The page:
The call from the New York-based Anti-Defamation League came a dayafter a panel of Jewish and Catholic historians announced they hadsuspended their research into the Vatican's wartime record, saying theycouldn't proceed without access to the documents.
The panel was appointed by the Vatican and another Jewishorganization in 1999 to examine the wartime actions of Pope Pius XII,who has been accused by Jews of having failed to speak out while the Holocaust was goingon.
The group put out a preliminary report in October, based on reviewof already released Vatican papers, which described a pope intent onfruitless diplomacy as reports of atrocities poured into the Vatican.
The Vatican official in charge of relations with other religions,Cardinal Walter Kasper, told the panelists in a June 21 letter thatdocuments dating after 1923 wouldn't be available to them for "technical reasons."
Catholic members of the panel said the reams of documents merelyweren't ready for release because the two Vatican archivists hadn'tcatalogued and bound them.
Panelists acknowledged they were never promised access to thedocuments -- and in fact had never demanded to see the papers. But in aJuly 20 letter to Kasper announcing their decision to suspend their work, thepanelists said they had hoped that during the course of their researchthe documents would be made available.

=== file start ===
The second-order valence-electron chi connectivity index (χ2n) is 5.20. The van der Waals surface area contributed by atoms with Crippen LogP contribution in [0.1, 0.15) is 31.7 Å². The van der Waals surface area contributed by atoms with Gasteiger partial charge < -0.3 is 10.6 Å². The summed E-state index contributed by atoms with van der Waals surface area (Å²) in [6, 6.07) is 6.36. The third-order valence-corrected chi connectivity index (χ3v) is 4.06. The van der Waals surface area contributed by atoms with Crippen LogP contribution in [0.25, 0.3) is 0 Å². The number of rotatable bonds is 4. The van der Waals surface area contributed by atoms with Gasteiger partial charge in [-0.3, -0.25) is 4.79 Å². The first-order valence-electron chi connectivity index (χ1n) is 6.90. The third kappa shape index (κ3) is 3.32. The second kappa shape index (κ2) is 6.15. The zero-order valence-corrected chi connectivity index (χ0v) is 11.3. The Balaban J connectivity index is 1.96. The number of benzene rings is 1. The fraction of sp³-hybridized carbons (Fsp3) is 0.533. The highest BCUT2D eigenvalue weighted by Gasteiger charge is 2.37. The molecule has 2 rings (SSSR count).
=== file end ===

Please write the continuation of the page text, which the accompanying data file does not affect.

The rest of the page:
Meanwhile, in an indication of the divisiveness of the issue, one ofthe Catholic panelists said Tuesday he was disassociating himself fromthe press release announcing the suspension.
The release from the International Jewish Committee forInterreligious Consultations quoted its chairman, Seymour Reich, asexpressing deep disappointment that the Vatican hadn't opened its books.
The Rev. Gerald Fogarty, a professor of church history and theologyat the University of Virginia, said he was not disappointed by theVatican's decision. Kasper "never made or could make any promise that any questions weraised would be answered from documents in the archives," Fogartywrote.
Only the Holy See's secretary of state has jurisdiction overreleasing the papers, Fogarty said.